State Plan Vision

State Plan Vision


On Monday, June 20, 2016, Governor Bullock and the Montana Alzheimer’s/Dementia Work Group will introduce the first-ever Montana Alzheimer’s State Plan. Please join Alzheimer’s advocates, individuals and families affected by the disease and members of the Montana Alzheimer’s/Dementia Work Group at 10:30am in the Governor’s Reception Room on the east wing of the second floor.

The Montana State Capital dome will be illuminated in purple light on the evening of June 20 to commemorate this momentous occasion and to honor all those living with Alzheimer’s or related dementias, their caregivers and all those we’ve lost to this disease.



News Coverage

Helena, MTJune 13, 2016 – Montana is just one of a handful of states lacking a plan to prepare for and deal with the growing epidemic of Alzheimer’s and related dementias. That’s all changing, thanks to the two-year effort of the Montana Alzheimer’s/Dementia Work Group, a statewide partnership of over forty Alzheimer’s advocates, each representing the interests of families and professionals.

On Monday, June 20, 2016, the Montana Alzheimer’s/Dementia Work Group is joining with Governor Bullock to introduce the Montana’s Alzheimer’s and Dementia State Plan: Addressing the Current and Future Needs of Individuals and Families with Alzheimer’s Disease and Related Dementias. This is a thorough examination and set of recommendations to confront the sweeping economic and social impact of Alzheimer’s disease for Montanans. A companion website housing the Montana’s Alzheimer’s and Dementia State Plan with links to available resources and added information is at

The impact of Alzheimer’s disease is acutely felt across all sectors of society and has become a pivotal public health issue. The Montana State Alzheimer’s Plan recommendations range from increasing public awareness of Alzheimer’s disease to improving care for those living with the disease and their families and preparing community and health care systems for the imminent escalation. According to the Alzheimer’s Association 2016 Alzheimer’s Disease Facts & Figures report, in Montana there are 19,000 people living with Alzheimer’s or a related dementia and another 49,000 people providing their care.

With soaring prevalence, lack of treatment and no medical breakthroughs yet to prevent, stop or slow Alzheimer’s disease, the numbers will continue to climb. By 2025 the number of people affected in Montana is set to increase by over 40 percent.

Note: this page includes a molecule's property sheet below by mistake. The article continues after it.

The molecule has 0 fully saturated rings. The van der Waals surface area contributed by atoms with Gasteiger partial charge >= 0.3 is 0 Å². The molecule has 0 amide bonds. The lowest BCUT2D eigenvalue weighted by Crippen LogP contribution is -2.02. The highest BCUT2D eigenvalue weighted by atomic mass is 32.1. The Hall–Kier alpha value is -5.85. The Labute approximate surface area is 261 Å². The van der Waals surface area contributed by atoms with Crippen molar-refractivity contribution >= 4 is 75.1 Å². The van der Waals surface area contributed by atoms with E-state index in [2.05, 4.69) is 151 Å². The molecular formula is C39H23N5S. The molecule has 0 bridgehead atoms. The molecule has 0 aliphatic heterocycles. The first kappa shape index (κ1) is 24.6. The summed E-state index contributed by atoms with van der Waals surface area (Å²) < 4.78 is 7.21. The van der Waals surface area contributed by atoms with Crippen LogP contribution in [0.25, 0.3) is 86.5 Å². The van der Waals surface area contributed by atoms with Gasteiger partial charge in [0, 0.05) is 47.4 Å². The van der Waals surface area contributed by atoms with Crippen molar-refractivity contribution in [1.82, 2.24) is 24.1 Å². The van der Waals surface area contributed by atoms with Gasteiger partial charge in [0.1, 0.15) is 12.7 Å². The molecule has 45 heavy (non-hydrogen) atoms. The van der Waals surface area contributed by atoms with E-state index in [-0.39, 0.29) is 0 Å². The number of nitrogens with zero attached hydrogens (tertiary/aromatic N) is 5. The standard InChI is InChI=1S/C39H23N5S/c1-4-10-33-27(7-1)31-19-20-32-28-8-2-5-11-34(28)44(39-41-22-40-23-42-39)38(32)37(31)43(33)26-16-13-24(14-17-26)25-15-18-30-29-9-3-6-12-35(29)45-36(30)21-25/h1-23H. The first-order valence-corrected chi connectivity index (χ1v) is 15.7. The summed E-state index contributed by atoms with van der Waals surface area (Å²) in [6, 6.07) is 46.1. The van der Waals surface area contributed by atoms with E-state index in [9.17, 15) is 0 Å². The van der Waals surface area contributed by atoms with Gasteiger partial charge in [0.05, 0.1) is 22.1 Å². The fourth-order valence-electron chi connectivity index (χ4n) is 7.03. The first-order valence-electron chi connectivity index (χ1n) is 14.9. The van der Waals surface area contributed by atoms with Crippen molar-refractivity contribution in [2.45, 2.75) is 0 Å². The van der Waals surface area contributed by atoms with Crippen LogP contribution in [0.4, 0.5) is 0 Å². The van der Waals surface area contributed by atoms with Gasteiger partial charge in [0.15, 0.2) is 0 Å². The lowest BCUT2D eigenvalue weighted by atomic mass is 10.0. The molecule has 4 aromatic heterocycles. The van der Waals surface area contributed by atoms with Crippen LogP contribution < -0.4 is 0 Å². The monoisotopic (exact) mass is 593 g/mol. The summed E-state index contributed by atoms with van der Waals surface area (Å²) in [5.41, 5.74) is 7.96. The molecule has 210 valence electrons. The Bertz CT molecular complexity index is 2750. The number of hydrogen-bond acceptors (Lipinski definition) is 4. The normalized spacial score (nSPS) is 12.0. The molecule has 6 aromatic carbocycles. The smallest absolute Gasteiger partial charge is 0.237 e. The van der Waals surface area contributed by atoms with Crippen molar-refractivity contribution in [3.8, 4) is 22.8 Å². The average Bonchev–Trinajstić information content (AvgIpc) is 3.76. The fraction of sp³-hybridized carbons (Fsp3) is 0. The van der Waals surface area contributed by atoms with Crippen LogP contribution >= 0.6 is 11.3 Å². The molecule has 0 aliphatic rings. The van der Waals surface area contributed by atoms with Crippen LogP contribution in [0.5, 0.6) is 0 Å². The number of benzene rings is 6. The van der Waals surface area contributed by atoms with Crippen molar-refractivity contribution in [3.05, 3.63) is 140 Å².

“We’ve needed a thoughtfully prepared and purposefully executed Montana Alzheimer’s State Plan,” says Lynn Mullowney, executive director of the Alzheimer’s Association – Montana Chapter. “We have innumerous resources at ready, but have lacked an organized inventory and efficient way to deliver them throughout the state to those in need. We are fortunate to have a skilled and impassioned collective of private individuals and public entities – all wanting to make a difference in the face of this unrelenting illness. Now begins the real work of creating a dementia-capable Montana.”

Following diagnosis, most people survive an average of four to eight years, but many can live as long as 20 years with the disease. Nearly 60 percent of family caregivers of people with Alzheimer’s and other dementias rated their emotional stress of caregiving as high or very high. The physical and emotional impact of caregiving on Alzheimer’s and other dementia caregivers resulted in an estimated $10.2 billion in increased caregiver health costs in 2015 across the United States, $30 million for Montana.

Government sanctioned Alzheimer’s state plans explore the current impact of Alzheimer’s disease in the state and outline what steps the state must take over the next five to 10 years to improve services and support for people with the disease and their families. The state planning process provides a mechanism to comprehensively consider the Alzheimer’s crisis by hearing from all of the essential stakeholders: state agency officials, legislators, business leaders, the legal community, care providers, family caregivers and people living with Alzheimer’s. States then are able to collectively address the full range of Alzheimer’s issues, including the availability of diagnostic services, Medicaid coverage of long-term care for people with Alzheimer’s and support services for people at all stages of the disease.

In 2012, the first-ever National Alzheimer’s Plan to Address Alzheimer’s Disease was enacted with the goal of preventing and effectively treating Alzheimer’s by 2025. While the scientific community races toward this goal, Montana’s comprehensive state plan will help to streamline and reduce the cost of Alzheimer’s for families facing the disease now.

For more information on Alzheimer’s disease, call the Alzheimer’s Association toll-free, 24/7 Helpline at 1-800-272-3900 or visit

About the Alzheimer’s Association

The Alzheimer’s Association is the world’s leading voluntary health organization in Alzheimer’s care, support and research. Our mission is to eliminate Alzheimer’s disease through the advancement of research; to provide and enhance care and support for all affected; and to reduce the risk of dementia through the promotion of brain health. Our vision is a world without Alzheimer’s. Visit or call 800.272.3900.